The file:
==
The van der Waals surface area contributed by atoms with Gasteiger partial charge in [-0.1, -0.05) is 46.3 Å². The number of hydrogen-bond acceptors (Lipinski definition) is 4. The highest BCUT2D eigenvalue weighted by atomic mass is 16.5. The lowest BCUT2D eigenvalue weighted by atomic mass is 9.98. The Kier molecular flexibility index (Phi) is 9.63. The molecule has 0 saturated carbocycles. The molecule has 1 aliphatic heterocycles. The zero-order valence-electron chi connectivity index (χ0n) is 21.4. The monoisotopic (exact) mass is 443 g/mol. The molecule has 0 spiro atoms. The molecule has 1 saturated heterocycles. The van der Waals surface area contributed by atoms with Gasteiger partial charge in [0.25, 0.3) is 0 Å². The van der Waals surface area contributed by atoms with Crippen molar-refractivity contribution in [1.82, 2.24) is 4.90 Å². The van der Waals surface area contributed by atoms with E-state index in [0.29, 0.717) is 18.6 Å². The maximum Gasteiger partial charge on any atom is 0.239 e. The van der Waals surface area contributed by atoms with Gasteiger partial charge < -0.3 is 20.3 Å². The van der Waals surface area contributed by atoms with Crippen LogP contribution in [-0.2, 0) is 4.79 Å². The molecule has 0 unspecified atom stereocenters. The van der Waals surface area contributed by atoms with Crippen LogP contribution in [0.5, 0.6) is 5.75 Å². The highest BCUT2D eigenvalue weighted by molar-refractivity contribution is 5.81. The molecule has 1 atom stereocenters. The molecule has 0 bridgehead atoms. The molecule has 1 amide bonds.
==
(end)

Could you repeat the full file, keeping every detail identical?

The van der Waals surface area contributed by atoms with Gasteiger partial charge in [-0.1, -0.05) is 46.3 Å². The number of hydrogen-bond acceptors (Lipinski definition) is 4. The highest BCUT2D eigenvalue weighted by atomic mass is 16.5. The lowest BCUT2D eigenvalue weighted by atomic mass is 9.98. The Kier molecular flexibility index (Phi) is 9.63. The molecule has 0 saturated carbocycles. The molecule has 1 aliphatic heterocycles. The zero-order valence-electron chi connectivity index (χ0n) is 21.4. The monoisotopic (exact) mass is 443 g/mol. The molecule has 0 spiro atoms. The molecule has 1 saturated heterocycles. The van der Waals surface area contributed by atoms with Gasteiger partial charge in [0.25, 0.3) is 0 Å². The van der Waals surface area contributed by atoms with Crippen molar-refractivity contribution in [1.82, 2.24) is 4.90 Å². The van der Waals surface area contributed by atoms with E-state index in [0.29, 0.717) is 18.6 Å². The maximum Gasteiger partial charge on any atom is 0.239 e. The van der Waals surface area contributed by atoms with Gasteiger partial charge < -0.3 is 20.3 Å². The van der Waals surface area contributed by atoms with Crippen LogP contribution in [-0.2, 0) is 4.79 Å². The molecule has 0 unspecified atom stereocenters. The van der Waals surface area contributed by atoms with Crippen LogP contribution in [0.5, 0.6) is 5.75 Å². The highest BCUT2D eigenvalue weighted by molar-refractivity contribution is 5.81. The molecule has 1 atom stereocenters. The molecule has 0 bridgehead atoms. The molecule has 1 amide bonds.